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Pregnancy Discrimination: It Just Won’t Die


Way back in 1978, Congress passed the Pregnancy Discrimination Act to undo the damage wrought by the Supreme Court in Geduldig v. Aiello, in which the Court infamously (foot)noted that:

The California insurance program does not exclude anyone from benefit eligibility because of gender but merely removes one physical condition – pregnancy – from the list of compensable disabilities. While it is true that only women can become pregnant, it does not follow that every legislative classification concerning pregnancy is a sex-based classification . . . . Normal pregnancy is an objectively identifiable physical condition with unique characteristics. Absent a showing that distinctions involving pregnancy are mere pretexts designed to effect an invidious discrimination against the members of one sex or the other, lawmakers are constitutionally free to include or exclude pregnancy from the coverage of legislation such as this on any reasonable basis, just as with respect to any other physical condition.

The lack of identity between the excluded disability and gender as such under this insurance program becomes clear upon the most cursory analysis. The program divides potential recipients into two groups – pregnant women and nonpregnant persons. While the first group is exclusively female, the second includes members of both sexes. The fiscal and actuarial benefits of the program thus accrue to members of both sexes.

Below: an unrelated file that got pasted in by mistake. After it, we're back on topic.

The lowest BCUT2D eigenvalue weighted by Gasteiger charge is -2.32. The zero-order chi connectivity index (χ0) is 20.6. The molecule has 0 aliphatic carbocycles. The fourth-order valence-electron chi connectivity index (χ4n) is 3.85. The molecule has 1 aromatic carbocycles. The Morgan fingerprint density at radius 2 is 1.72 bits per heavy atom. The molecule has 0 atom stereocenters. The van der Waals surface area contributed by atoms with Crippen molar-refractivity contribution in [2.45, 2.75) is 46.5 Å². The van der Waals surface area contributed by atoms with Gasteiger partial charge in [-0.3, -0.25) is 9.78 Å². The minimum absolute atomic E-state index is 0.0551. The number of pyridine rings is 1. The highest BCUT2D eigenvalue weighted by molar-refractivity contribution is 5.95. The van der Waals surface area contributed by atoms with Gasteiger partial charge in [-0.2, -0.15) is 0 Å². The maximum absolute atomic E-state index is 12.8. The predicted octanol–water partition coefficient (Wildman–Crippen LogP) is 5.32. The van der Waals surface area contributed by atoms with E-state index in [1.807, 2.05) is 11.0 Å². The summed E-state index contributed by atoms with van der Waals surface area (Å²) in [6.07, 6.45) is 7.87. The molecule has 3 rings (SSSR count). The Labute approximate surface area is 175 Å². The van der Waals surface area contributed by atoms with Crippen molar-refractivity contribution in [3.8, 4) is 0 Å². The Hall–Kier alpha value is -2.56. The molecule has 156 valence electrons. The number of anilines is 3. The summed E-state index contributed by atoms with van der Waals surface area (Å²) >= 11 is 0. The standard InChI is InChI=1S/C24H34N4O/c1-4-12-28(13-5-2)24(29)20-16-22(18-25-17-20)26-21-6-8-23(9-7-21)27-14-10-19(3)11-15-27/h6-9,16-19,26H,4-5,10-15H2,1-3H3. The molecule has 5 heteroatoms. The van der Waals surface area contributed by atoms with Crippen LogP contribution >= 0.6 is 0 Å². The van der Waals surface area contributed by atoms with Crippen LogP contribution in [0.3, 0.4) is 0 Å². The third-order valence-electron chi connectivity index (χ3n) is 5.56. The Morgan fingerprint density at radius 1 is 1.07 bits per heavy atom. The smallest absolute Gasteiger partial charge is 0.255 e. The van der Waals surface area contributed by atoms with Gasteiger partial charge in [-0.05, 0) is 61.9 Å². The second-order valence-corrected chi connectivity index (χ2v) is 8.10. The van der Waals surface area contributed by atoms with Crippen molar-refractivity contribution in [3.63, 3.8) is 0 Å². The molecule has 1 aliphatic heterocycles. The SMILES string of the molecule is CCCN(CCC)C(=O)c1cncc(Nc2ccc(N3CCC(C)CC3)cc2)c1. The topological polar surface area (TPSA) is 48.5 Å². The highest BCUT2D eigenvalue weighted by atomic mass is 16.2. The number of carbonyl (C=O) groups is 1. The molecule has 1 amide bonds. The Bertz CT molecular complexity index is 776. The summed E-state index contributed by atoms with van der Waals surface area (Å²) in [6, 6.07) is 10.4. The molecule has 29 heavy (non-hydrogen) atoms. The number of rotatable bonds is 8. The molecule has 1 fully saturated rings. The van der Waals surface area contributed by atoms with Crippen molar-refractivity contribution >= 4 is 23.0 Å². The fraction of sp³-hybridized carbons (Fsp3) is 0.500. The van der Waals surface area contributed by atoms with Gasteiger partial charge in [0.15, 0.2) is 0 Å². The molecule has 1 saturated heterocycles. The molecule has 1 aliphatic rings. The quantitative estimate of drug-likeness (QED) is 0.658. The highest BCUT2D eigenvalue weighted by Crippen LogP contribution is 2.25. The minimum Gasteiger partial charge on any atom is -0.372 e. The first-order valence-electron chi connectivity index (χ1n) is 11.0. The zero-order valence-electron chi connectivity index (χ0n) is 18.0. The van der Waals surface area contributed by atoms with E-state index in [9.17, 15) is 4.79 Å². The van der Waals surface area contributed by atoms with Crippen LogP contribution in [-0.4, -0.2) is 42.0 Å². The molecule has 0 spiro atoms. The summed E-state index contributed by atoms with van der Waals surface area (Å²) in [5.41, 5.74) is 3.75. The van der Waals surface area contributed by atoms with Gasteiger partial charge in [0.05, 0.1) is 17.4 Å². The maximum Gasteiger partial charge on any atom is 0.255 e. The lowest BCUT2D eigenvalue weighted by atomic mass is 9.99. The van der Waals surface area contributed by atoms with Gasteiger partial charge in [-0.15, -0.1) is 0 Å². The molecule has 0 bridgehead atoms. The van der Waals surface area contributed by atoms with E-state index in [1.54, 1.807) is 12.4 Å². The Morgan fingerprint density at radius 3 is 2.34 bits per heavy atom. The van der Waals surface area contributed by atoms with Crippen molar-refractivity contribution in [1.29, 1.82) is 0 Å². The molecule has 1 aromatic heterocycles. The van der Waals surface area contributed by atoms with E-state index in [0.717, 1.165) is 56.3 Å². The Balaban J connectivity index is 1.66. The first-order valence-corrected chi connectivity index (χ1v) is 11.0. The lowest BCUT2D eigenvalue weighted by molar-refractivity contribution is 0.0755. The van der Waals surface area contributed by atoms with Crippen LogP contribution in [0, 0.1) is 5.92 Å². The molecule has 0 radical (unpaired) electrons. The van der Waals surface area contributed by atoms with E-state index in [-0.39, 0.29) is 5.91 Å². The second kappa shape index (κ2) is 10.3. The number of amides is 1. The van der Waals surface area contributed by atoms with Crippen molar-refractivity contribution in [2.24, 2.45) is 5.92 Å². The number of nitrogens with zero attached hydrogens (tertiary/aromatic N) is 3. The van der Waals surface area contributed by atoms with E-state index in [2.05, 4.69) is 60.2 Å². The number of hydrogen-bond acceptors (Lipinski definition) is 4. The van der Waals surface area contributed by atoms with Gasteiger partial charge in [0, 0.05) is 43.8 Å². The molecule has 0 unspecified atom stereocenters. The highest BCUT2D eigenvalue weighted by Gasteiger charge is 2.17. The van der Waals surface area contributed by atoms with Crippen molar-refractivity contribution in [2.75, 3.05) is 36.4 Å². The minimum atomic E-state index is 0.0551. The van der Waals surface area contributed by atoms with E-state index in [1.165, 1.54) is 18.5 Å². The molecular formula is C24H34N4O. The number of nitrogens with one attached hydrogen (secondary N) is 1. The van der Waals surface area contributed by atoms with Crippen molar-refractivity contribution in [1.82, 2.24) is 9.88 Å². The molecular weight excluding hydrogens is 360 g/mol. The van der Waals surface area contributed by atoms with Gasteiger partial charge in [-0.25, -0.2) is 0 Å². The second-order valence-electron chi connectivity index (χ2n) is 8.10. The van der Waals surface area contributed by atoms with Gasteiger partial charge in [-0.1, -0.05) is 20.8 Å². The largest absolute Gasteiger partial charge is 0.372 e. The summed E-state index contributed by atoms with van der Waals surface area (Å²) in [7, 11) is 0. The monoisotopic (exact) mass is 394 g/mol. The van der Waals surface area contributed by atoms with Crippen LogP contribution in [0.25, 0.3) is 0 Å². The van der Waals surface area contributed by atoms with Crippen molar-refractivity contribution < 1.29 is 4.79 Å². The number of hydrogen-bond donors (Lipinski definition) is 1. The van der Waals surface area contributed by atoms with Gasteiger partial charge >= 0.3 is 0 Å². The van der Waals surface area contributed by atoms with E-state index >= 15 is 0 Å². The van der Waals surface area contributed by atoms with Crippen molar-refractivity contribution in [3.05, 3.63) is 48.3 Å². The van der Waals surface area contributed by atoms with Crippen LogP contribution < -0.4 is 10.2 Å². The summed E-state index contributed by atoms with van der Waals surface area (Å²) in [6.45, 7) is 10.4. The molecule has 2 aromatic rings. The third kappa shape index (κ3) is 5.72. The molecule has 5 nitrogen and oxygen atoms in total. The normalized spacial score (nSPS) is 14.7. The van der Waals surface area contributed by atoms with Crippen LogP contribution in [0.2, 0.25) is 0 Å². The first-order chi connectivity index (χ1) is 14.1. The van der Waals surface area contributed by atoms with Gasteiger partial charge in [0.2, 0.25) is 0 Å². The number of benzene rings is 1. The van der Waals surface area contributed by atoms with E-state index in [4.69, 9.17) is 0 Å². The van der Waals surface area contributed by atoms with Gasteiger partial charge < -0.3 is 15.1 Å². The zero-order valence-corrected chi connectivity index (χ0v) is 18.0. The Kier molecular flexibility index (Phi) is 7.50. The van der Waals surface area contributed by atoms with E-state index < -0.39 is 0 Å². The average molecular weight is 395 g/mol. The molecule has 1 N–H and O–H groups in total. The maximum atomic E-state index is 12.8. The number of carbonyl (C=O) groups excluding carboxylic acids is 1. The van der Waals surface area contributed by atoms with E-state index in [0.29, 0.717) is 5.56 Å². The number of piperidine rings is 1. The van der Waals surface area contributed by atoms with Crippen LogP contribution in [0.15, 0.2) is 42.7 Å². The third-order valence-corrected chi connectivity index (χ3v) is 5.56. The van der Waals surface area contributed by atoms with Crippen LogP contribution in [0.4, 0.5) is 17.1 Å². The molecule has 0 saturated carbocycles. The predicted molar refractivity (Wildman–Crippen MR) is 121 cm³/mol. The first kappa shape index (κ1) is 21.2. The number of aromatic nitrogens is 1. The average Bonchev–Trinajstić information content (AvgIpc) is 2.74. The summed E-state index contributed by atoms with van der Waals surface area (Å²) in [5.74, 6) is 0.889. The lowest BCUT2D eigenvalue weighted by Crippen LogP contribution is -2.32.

That’s right, kids: under the Constitution pregnancy discrimination is not sex discrimination because there are some women who are not pregnant. Or something like that.

Anyway, Congress tried to change this in 1978. But the more things change with regard to pregnancy discrimination, the more they stay the same. The Supreme Court last week granted cert to hear a pregnancy discrimination case against AT&T. The case — AT&T v. Hulteen — presents the question of whether a corporation is free to count leave taken before the 1978 passage of the PDA against women who continued to work at the company after the PDA’s passage. A summary from Cara:

In the late 1960s/early 1970s, Noreen Hulteen, Eleanora Collet, Linda Porter and Elizabeth Snyder took maternity leave from their jobs at AT&T. Under AT&T rules during this time, pregnancy was considered personal leave, and counted against employees for promotions, vacation, and pensions. Other types of long term sick leave, taken by men or women, were not counted against the employees. This type of discrimination, against only pregnant people, is currently illegal under the Pregnancy Discrimination Act. Today, AT&T is counting the pregnancy leave against these women for purposes of their pensions.

Instead of dropping the case and giving these women the pensions they deserve after careers devoted to the company, AT&T is fighting their female employees all the way to the Supreme Court. And particularly given Ledbetter, I can’t say that I have any confidence in what SCOTUS will do.

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